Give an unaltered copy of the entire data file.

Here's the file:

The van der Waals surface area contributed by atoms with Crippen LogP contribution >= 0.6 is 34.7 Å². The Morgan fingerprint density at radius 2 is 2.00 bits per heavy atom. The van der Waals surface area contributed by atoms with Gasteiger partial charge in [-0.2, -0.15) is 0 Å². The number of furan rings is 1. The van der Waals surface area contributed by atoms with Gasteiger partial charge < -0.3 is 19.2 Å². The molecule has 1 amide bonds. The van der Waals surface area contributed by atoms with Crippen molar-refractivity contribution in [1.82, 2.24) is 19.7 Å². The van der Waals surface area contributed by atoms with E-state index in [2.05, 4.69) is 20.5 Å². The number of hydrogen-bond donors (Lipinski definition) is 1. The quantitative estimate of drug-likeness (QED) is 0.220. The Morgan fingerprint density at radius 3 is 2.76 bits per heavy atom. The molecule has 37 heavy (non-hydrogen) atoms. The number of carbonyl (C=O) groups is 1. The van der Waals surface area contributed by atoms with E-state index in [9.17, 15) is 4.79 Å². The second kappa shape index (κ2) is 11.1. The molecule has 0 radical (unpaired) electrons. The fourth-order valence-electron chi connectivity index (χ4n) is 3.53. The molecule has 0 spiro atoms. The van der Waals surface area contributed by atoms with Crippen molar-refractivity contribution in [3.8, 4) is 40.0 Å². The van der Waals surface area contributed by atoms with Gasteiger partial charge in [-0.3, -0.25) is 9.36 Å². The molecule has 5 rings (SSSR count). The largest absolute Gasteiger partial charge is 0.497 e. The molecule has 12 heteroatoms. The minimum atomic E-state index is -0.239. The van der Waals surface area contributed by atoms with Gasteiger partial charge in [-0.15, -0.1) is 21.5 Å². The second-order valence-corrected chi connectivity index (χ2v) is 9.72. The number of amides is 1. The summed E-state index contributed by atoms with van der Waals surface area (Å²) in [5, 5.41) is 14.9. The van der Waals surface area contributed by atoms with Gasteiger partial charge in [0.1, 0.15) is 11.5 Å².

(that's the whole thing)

The van der Waals surface area contributed by atoms with Crippen LogP contribution >= 0.6 is 34.7 Å². The Morgan fingerprint density at radius 2 is 2.00 bits per heavy atom. The van der Waals surface area contributed by atoms with Gasteiger partial charge in [-0.2, -0.15) is 0 Å². The number of furan rings is 1. The van der Waals surface area contributed by atoms with Gasteiger partial charge < -0.3 is 19.2 Å². The molecule has 1 amide bonds. The van der Waals surface area contributed by atoms with Crippen molar-refractivity contribution in [1.82, 2.24) is 19.7 Å². The van der Waals surface area contributed by atoms with E-state index in [2.05, 4.69) is 20.5 Å². The number of hydrogen-bond donors (Lipinski definition) is 1. The quantitative estimate of drug-likeness (QED) is 0.220. The Morgan fingerprint density at radius 3 is 2.76 bits per heavy atom. The molecule has 37 heavy (non-hydrogen) atoms. The number of carbonyl (C=O) groups is 1. The van der Waals surface area contributed by atoms with E-state index in [9.17, 15) is 4.79 Å². The second kappa shape index (κ2) is 11.1. The molecule has 0 radical (unpaired) electrons. The fourth-order valence-electron chi connectivity index (χ4n) is 3.53. The molecule has 0 spiro atoms. The van der Waals surface area contributed by atoms with Crippen molar-refractivity contribution in [3.8, 4) is 40.0 Å². The van der Waals surface area contributed by atoms with Gasteiger partial charge in [-0.3, -0.25) is 9.36 Å². The molecule has 5 rings (SSSR count). The largest absolute Gasteiger partial charge is 0.497 e. The molecule has 12 heteroatoms. The minimum atomic E-state index is -0.239. The van der Waals surface area contributed by atoms with Gasteiger partial charge in [-0.15, -0.1) is 21.5 Å². The second-order valence-corrected chi connectivity index (χ2v) is 9.72. The number of amides is 1. The summed E-state index contributed by atoms with van der Waals surface area (Å²) in [5, 5.41) is 14.9. The van der Waals surface area contributed by atoms with Gasteiger partial charge in [0.1, 0.15) is 11.5 Å².